Sleeveless tank tops will showcase your arms, and you can wear dramatic V-necks without worrying about falling out (a la Tara Reid). Both of these body types and styles have extensive documentation both on and off the Internet, so get to searching.
If this article didn’t cover your body type, don’t worry; history is full of different ideals about the perfect female form. Odds are you can find a period in history where the ideal shape matches your own body type.
All of these periods have techniques and ideas that can be applied to your everyday fashion, and all you need to do is get onto Google and look. Designers are constantly drawing inspiration from the past, so there’s no reason you can’t do the same. Look at the underlying themes and shapes as opposed to actual detailing if you’re concerned about looking too “period.”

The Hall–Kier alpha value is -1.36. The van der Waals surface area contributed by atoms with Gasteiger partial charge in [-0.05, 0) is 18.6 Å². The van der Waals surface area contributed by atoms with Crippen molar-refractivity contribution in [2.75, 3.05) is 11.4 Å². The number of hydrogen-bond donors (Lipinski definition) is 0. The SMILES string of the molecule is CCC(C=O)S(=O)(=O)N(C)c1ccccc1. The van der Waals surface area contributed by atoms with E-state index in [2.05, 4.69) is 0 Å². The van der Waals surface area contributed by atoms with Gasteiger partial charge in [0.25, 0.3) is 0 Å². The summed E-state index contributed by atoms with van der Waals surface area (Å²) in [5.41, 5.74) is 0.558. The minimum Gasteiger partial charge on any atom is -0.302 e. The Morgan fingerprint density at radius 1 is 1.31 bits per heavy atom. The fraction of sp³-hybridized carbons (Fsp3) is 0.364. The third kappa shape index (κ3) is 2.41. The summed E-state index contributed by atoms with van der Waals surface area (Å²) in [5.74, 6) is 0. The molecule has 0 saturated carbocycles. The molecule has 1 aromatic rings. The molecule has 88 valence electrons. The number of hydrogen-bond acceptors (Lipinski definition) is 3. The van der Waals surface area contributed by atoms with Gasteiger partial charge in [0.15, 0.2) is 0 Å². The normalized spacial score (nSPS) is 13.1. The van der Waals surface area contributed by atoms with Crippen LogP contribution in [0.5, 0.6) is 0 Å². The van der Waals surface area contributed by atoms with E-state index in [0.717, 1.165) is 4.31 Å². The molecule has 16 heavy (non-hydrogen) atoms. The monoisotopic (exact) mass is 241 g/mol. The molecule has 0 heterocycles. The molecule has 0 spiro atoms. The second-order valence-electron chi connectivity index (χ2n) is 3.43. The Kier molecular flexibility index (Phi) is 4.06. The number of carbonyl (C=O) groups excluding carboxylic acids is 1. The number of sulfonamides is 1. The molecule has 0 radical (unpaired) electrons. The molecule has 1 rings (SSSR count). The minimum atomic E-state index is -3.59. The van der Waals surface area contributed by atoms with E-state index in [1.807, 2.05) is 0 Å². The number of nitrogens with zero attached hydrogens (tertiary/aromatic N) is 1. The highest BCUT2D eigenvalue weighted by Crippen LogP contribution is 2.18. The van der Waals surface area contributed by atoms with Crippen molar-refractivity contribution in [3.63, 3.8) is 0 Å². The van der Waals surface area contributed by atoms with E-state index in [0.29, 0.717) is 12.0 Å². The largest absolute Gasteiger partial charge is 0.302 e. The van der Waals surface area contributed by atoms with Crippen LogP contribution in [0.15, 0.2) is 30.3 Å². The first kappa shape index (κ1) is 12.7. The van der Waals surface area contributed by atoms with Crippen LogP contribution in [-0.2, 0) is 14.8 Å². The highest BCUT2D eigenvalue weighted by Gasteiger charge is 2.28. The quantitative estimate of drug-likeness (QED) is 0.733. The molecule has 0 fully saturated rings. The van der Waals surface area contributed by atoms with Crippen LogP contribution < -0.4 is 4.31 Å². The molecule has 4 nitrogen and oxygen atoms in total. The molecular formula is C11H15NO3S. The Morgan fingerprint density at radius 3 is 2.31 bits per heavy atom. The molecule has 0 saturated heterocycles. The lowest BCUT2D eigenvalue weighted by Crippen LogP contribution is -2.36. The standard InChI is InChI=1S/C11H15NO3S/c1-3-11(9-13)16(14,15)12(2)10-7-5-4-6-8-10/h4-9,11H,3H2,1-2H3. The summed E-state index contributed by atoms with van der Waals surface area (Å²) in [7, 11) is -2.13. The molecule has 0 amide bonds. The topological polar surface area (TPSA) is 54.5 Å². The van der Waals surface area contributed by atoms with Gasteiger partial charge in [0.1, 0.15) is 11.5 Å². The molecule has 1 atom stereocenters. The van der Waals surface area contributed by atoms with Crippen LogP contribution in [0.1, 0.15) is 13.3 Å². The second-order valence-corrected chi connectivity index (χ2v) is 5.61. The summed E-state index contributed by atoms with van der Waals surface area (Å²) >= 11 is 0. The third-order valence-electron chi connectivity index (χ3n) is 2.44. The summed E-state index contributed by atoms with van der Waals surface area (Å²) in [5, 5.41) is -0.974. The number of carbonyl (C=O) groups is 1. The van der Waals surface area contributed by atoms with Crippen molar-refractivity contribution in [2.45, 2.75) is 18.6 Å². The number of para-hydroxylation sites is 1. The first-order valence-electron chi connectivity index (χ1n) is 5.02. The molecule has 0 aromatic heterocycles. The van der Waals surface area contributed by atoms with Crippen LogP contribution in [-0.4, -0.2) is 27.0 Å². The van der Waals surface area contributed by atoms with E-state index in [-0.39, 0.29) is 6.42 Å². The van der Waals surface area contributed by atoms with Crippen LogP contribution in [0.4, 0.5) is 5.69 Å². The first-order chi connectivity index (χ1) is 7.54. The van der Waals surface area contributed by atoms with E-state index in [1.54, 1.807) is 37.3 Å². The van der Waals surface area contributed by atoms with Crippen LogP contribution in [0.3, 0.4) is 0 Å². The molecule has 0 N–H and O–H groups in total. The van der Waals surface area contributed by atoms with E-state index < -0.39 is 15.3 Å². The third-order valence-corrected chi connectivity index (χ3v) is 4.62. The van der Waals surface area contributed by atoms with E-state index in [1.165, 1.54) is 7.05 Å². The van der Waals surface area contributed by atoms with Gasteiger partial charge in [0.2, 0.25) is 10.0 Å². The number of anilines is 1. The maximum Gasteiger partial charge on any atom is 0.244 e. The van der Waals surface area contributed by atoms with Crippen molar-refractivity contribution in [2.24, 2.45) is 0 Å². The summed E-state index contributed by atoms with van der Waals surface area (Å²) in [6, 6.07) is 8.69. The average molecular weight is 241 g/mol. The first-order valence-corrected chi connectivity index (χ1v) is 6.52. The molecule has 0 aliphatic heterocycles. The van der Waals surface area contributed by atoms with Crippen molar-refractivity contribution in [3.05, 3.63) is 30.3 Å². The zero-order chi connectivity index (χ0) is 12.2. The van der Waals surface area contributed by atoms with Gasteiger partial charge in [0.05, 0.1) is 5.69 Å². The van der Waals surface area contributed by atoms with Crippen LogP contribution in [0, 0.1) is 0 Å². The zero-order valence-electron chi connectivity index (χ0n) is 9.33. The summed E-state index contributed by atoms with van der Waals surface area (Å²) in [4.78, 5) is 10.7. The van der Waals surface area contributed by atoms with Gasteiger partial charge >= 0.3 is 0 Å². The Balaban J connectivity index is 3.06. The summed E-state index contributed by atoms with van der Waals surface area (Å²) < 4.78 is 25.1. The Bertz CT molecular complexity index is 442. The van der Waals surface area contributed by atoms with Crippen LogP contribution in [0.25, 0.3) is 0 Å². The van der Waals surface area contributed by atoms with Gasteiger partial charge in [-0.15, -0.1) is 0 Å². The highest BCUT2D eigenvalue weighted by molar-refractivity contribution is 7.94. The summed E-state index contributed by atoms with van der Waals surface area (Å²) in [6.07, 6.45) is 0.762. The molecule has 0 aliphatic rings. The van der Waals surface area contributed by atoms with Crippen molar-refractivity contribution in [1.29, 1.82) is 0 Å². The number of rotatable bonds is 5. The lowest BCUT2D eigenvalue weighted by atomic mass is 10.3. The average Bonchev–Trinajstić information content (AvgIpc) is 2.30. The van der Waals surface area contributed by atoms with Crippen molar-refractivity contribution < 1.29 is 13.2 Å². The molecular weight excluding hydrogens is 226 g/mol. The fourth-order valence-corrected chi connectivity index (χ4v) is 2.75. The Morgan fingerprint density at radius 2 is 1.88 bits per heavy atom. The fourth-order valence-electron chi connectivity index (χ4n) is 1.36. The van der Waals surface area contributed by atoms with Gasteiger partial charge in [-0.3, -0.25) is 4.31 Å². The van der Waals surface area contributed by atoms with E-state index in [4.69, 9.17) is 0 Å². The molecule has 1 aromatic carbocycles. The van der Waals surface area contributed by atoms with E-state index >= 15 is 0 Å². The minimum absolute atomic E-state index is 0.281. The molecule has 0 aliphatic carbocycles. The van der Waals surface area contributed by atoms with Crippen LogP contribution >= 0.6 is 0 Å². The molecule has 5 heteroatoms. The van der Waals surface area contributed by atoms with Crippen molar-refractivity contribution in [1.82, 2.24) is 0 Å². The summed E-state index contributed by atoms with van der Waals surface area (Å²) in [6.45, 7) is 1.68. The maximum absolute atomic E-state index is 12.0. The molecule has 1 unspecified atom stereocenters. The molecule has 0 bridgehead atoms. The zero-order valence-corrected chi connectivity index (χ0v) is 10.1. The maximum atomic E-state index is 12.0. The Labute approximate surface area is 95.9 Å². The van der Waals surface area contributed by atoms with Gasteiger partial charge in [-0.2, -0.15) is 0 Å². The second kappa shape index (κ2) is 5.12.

Books in the library and the links listed below are resources that can help get you started. If you don’t feel like being sedentary (or, like me, you’re afraid at some point your butt will fuse to your computer chair) you can go to an art museum and look at the pictures of the women from various eras. Find one whose body looks like yours, and go from there. You don’t even have to look for fashion clues, you can just look at them and think about a time when all women tried their hardest to look just like you. And if you are not of European descent, these same suggestions will work for you if you review the art history of your ancestral lands.
You can find more information at the following sites:
These are only a starting point, ways to search are everywhere.